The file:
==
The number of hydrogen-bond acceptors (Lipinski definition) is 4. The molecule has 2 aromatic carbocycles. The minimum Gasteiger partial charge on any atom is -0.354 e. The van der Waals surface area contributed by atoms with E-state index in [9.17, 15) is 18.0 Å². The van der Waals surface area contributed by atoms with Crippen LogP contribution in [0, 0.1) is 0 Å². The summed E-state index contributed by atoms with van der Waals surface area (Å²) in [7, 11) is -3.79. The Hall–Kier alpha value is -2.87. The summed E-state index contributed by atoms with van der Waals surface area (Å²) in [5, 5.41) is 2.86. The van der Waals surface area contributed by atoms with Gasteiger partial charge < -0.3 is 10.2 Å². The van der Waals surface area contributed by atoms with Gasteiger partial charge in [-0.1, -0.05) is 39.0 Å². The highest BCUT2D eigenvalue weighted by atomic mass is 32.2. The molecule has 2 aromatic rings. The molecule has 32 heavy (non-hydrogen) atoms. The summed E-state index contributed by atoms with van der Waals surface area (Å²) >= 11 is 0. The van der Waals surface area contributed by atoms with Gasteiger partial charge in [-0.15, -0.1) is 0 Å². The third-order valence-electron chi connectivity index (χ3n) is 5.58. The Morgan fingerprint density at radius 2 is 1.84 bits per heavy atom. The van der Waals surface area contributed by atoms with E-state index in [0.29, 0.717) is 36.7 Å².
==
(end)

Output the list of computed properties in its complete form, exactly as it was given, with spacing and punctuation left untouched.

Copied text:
The number of hydrogen-bond acceptors (Lipinski definition) is 4. The molecule has 2 aromatic carbocycles. The minimum Gasteiger partial charge on any atom is -0.354 e. The van der Waals surface area contributed by atoms with E-state index in [9.17, 15) is 18.0 Å². The van der Waals surface area contributed by atoms with Crippen LogP contribution in [0, 0.1) is 0 Å². The summed E-state index contributed by atoms with van der Waals surface area (Å²) in [7, 11) is -3.79. The Hall–Kier alpha value is -2.87. The summed E-state index contributed by atoms with van der Waals surface area (Å²) in [5, 5.41) is 2.86. The van der Waals surface area contributed by atoms with Gasteiger partial charge < -0.3 is 10.2 Å². The van der Waals surface area contributed by atoms with Gasteiger partial charge in [-0.1, -0.05) is 39.0 Å². The highest BCUT2D eigenvalue weighted by atomic mass is 32.2. The molecule has 2 aromatic rings. The molecule has 32 heavy (non-hydrogen) atoms. The summed E-state index contributed by atoms with van der Waals surface area (Å²) >= 11 is 0. The van der Waals surface area contributed by atoms with Gasteiger partial charge in [-0.15, -0.1) is 0 Å². The third-order valence-electron chi connectivity index (χ3n) is 5.58. The Morgan fingerprint density at radius 2 is 1.84 bits per heavy atom. The van der Waals surface area contributed by atoms with E-state index in [0.29, 0.717) is 36.7 Å².